The following is an excerpt from our HDR Tutorial by SLR Lounge. This workshop dubbed “the gold standard of HDR education” by FStoppers contains over 13 hours of tutorials, RAW files for you to follow along, and dozens of full prep-to-post examples. We cover bracketed HDR, in-camera HDR, single-shot faux HDR, single-shot bracketed HDR, panoramic HDR and more! Click here for more info.
Introduction to HDR
In our previous tutorial, “Horseshoe Bend: RAW Processing and Adobe Photoshop Import,” we demonstrated how to process a single RAW image from a set of bracketed HDR images, to prepare that image for merging with our other HDR image which we created in Photomatix Pro. (For that article, click HERE.)
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Now, we should have two images, a RAW and JPG image, open in Photoshop. In this tutorial, we will now blend our 2 versions of Horseshoe Bend to create a single PSD image that will eventually be our final product. We will demonstrate how to use a Layer Mask and the Graduated Brush Tool l to blend the 2 images together. In addition, we will use the Spot Healing Brush to edit out any flecks and distractions in our image.
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How to Blend Images in Adobe Photoshop
The 2 versions of our shot of Horseshoe Bend are now in Adobe Photoshop, with the HDR image as the top layer and the RAW single exposure as the bottom layer.
To zoom into our image, hold down “Alt” on the keyboard while scrolling with the mouse wheel. First, we are going to bring down the Opacity of the HDR image until we get a nice and subtle look to our HDR image. In this particular shot, I want to retain at least 90% of the HDR in the the sky. In other words, bring the Opacity down to 90% so that we are retaining almost all of the sky detail, with only 10% of the underlying image showing. For the details in the rock of this image however, we are going to mostly use the layer below, the original RAW exposure.
[FAQ: What is HDR Photography?]
Next, we are going to apply a Layer Mask to our top layer. Instead of dropping in a blank Layer Mask, hold down “Alt” on your keyboard, then click on Layer Mask at the bottom right of Adobe Photoshop so that the Layer Mask comes in completely black.
As you can see below, we have added a black Layer Mask onto the HDR image, and therefore the top layer is now completely hidden from view.
Then, select the Brush Tool to paint white into an area of the image that we want to reveal. In this particular image, we are going to paint into the sky.
Paint at 100% Opacity with the Hardness of the Brush at 0%. This will completely erase the layer mask around the center of wherever we brush, but with very soft, gradual edges.
When we paint into the sky, this is painting in 90% of our HDR file since that layer’s Opacity was set at 90%. With images with a strong and simple horizon line, such as this one, this blending technique is actually quite simple since we do not need to worry about anything on the horizon jutting out.
As you can see below, as we paint into the sky with the Brush Tool we can see the layer hidden by the mask, with the sky from the Photomatix HDR image.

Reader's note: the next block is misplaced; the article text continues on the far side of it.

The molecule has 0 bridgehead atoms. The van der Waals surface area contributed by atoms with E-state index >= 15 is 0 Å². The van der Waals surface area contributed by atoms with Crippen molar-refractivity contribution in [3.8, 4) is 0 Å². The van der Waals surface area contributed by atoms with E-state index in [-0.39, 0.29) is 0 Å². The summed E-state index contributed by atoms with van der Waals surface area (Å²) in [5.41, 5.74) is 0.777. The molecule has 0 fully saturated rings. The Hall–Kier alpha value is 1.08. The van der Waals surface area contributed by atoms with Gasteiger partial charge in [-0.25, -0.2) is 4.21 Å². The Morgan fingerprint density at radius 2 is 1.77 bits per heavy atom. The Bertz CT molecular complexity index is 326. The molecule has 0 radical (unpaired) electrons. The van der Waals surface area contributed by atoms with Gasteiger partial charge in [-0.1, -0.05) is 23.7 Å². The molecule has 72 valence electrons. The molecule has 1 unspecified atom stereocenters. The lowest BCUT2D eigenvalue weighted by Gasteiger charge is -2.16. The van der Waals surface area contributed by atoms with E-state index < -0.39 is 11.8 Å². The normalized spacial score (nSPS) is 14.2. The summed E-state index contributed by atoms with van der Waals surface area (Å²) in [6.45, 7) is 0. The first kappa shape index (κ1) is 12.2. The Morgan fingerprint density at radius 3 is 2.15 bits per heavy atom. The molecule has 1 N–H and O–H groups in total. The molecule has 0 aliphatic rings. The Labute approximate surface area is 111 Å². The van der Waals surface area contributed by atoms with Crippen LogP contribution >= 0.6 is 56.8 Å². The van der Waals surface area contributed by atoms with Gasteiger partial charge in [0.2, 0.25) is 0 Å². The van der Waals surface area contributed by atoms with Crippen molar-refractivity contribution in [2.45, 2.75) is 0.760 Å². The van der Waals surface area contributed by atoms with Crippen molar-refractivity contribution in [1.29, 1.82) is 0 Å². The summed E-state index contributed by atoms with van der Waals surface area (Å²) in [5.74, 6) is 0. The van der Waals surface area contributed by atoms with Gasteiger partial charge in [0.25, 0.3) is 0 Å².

Graduated Brush Tool
You can also do this same blending technique with the Graduated Brush Tool. This tool is a nice way to use the blending technique since it creates a nice and subtle transition between the 2 layers.
To use the Graduated Brush Tool on this image, click on an area of the image and pull up towards the sky. Or if your main brush color is white and your sub-color is black, click on the sky and drag downward. Either way, the goal is to reveal the image underneath the HDR layer. To refine it, simply select the Brush Tool again and paint over the areas where we do not want the HDR effect applied, or hit “X” to switch your brush colors and do the opposite- paint over the areas where you do want the HDR effect applied.
Once you are done blending your images, check to see if the blend looks good and tweak Opacity as necessary. For our image, we are going to pull Opacity down to 80% to give the blend a much more natural look. Below is our final blended image with Opacity at 80%.
The Spot Healing Brush Tool
At this point, we are done with Adobe Photoshop processing. However, zoom into your image to double check that there are no dust specks or other things that need to be Photoshopped out. When we zoom into this particular image, there is a bird (or a bird-shaped dust speck!) that we need to Photoshop out. We will select the Spot Healing Brush Tool to edit out any specks and distractions.
We are also going to Photoshop out the campers and the boat on the water. When we are highly zoomed in the retouching might not look very perfect, however don’t spend too much time trying to make things look flawless on a per-pixel level unless you know you’re going to be printing the image incredibly large.
Below, we are using the Spot Healing Brush Tool to edit out the boat.
We want to remove the bright little white rocks along the water’s edge since those will definitely show up when this image is blown up onto a canvas. They might look like little flecks of dust that was accidentally printed onto the canvas, so it is important to edit those out with the Spot Healing Brush Tool.
Conclusion & Learn More!
Once you are done Photoshopping out specks and distractions in the image, save the changes made. Stay tuned for our next tutorial, where we will be back in Lightroom 4 to do any final finishing touches on the PSD image.
For more HDR education, be sure to check out our HDR Tutorial by SLR Lounge. This comprehensive “gold standard” guide will give you a mastery of HDR photography, from the scene considerations to the actual shooting to the post production. Click here for more info.